Children at Little Stars Preschool and Family Childcare dance at a drum circle. Photo courtesy of Little Stars Preschool
The San Diego County Board of Supervisors voted unanimously Tuesday to accept $1 million in federal funds for child care providers.
Supervisors approved the money, obtained by Rep. Sara Jacobs, D-San Diego, as part of their consent agenda.
Child care providers who qualify may use funds to help pay for capital improvements and infrastructure, according to the county.
Thanks to the work of @RepSaraJacobs, we have new funding to allocate towards better access to quality, affordable childcare. Read our statement: https://t.co/v8uXtOtZ2F pic.twitter.com/tSHChFAz1F
— Supervisor Nathan Fletcher (@SupFletcher) May 10, 2022
Board Chairman Nathan Fletcher said in a statement that working families “need greater access to affordable child care options, and we’re working with our federal partners to increase capacity within county government, and across the region.”
The money “will lead to more affordable child care availability for parents looking for more options,” Fletcher said, thanking Jacobs for her leadership on the issue.
According to Fletcher’s office, the vote came one day after at least 200 day-care centers in 27 states closed as part of the National Day Without Child Care, which involved child care workers going on strike. Organizers of Monday’s event called for better wages, racial justice in their profession and affordable child care.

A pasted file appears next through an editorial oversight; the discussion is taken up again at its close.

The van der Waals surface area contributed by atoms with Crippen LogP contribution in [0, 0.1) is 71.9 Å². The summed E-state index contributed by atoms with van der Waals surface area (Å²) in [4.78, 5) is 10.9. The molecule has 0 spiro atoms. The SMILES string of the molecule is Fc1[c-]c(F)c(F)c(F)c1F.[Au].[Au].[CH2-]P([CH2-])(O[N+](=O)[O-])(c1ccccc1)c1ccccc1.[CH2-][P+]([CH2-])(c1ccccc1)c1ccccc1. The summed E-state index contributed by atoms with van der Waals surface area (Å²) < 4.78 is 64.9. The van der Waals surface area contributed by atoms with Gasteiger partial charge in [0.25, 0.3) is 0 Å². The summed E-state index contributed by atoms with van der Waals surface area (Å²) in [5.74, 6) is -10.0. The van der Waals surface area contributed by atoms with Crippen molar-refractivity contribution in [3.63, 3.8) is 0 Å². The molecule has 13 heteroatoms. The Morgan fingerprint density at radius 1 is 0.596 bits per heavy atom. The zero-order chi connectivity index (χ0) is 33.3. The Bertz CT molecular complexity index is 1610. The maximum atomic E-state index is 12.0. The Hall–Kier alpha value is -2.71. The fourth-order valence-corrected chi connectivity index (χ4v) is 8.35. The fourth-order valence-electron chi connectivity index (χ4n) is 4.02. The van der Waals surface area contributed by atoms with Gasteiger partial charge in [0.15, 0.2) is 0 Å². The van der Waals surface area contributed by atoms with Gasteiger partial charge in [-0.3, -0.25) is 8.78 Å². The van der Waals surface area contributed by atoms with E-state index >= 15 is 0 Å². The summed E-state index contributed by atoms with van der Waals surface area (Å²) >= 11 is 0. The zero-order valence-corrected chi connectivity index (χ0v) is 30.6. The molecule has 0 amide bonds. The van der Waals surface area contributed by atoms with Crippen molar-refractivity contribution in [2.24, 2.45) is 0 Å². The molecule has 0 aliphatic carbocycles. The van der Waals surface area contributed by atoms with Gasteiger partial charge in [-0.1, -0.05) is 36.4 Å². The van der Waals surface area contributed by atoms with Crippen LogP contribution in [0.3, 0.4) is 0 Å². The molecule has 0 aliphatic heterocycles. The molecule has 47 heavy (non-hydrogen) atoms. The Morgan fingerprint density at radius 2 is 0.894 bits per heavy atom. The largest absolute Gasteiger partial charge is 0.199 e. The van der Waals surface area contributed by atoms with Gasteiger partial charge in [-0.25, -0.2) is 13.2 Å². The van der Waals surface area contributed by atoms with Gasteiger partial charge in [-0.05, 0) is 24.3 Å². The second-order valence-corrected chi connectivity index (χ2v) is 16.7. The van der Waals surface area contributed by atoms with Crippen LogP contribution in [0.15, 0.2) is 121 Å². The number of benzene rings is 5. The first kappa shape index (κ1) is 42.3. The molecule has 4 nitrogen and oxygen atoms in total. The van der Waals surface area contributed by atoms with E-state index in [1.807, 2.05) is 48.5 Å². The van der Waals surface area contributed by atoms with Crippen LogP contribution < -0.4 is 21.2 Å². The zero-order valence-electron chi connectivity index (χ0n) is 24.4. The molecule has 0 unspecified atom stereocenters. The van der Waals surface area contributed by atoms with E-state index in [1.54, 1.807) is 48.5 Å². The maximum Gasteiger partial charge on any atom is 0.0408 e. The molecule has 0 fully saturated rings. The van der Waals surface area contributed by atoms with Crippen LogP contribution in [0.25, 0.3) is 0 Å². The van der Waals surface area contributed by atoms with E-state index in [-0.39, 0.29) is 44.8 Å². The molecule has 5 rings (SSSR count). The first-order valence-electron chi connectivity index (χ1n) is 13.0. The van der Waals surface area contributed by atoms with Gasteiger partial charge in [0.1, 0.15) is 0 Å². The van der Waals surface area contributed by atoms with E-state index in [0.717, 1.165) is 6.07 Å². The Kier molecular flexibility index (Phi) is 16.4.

Jacobs — who secured the $1 million through the Small Business Administration’s annual funding bill — said San Diego’s child care system was in crisis before the COVID-19 pandemic.
“We know it’s only gotten worse, putting undue burden on parents, kids, and our small-business care providers,” Jacobs added. “We have to think creatively and use every lever of government to alleviate this crisis. I was proud to be able to secure this much-needed funding on behalf of San Diego families to create this child care expansion fund.”
According to information on the board agenda, full-time care for an infant and toddler can cost an average of $16,000 to $20,000 per year.
Those high costs “force many working families to choose between child care and healthy and nutritious food, which is not conducive to long-term success and healthy outcomes,” the county stated.
City News Service contributed to this article.